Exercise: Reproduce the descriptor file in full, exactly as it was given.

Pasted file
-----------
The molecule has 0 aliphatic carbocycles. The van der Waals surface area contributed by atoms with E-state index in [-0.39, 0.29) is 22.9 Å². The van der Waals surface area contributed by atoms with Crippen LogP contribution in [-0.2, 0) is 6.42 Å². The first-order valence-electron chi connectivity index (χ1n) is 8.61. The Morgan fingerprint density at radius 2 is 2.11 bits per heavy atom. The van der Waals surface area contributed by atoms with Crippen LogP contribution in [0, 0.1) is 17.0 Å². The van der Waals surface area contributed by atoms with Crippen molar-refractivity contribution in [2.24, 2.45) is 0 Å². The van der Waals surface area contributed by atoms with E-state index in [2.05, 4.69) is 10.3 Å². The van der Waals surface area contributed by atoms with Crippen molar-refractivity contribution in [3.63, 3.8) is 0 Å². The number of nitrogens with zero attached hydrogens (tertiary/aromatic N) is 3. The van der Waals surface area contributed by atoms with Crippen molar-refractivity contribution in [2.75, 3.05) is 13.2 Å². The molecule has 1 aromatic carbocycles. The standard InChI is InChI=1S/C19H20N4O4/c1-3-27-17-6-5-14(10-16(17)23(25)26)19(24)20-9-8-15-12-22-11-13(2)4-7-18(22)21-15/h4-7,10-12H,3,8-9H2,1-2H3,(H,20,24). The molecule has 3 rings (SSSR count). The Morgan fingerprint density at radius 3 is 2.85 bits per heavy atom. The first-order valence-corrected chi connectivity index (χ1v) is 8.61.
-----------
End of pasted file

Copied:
The molecule has 0 aliphatic carbocycles. The van der Waals surface area contributed by atoms with E-state index in [-0.39, 0.29) is 22.9 Å². The van der Waals surface area contributed by atoms with Crippen LogP contribution in [-0.2, 0) is 6.42 Å². The first-order valence-electron chi connectivity index (χ1n) is 8.61. The Morgan fingerprint density at radius 2 is 2.11 bits per heavy atom. The van der Waals surface area contributed by atoms with Crippen LogP contribution in [0, 0.1) is 17.0 Å². The van der Waals surface area contributed by atoms with Crippen molar-refractivity contribution in [2.24, 2.45) is 0 Å². The van der Waals surface area contributed by atoms with E-state index in [2.05, 4.69) is 10.3 Å². The van der Waals surface area contributed by atoms with Crippen molar-refractivity contribution in [3.63, 3.8) is 0 Å². The number of nitrogens with zero attached hydrogens (tertiary/aromatic N) is 3. The van der Waals surface area contributed by atoms with Crippen molar-refractivity contribution in [2.75, 3.05) is 13.2 Å². The molecule has 1 aromatic carbocycles. The standard InChI is InChI=1S/C19H20N4O4/c1-3-27-17-6-5-14(10-16(17)23(25)26)19(24)20-9-8-15-12-22-11-13(2)4-7-18(22)21-15/h4-7,10-12H,3,8-9H2,1-2H3,(H,20,24). The molecule has 3 rings (SSSR count). The Morgan fingerprint density at radius 3 is 2.85 bits per heavy atom. The first-order valence-corrected chi connectivity index (χ1v) is 8.61.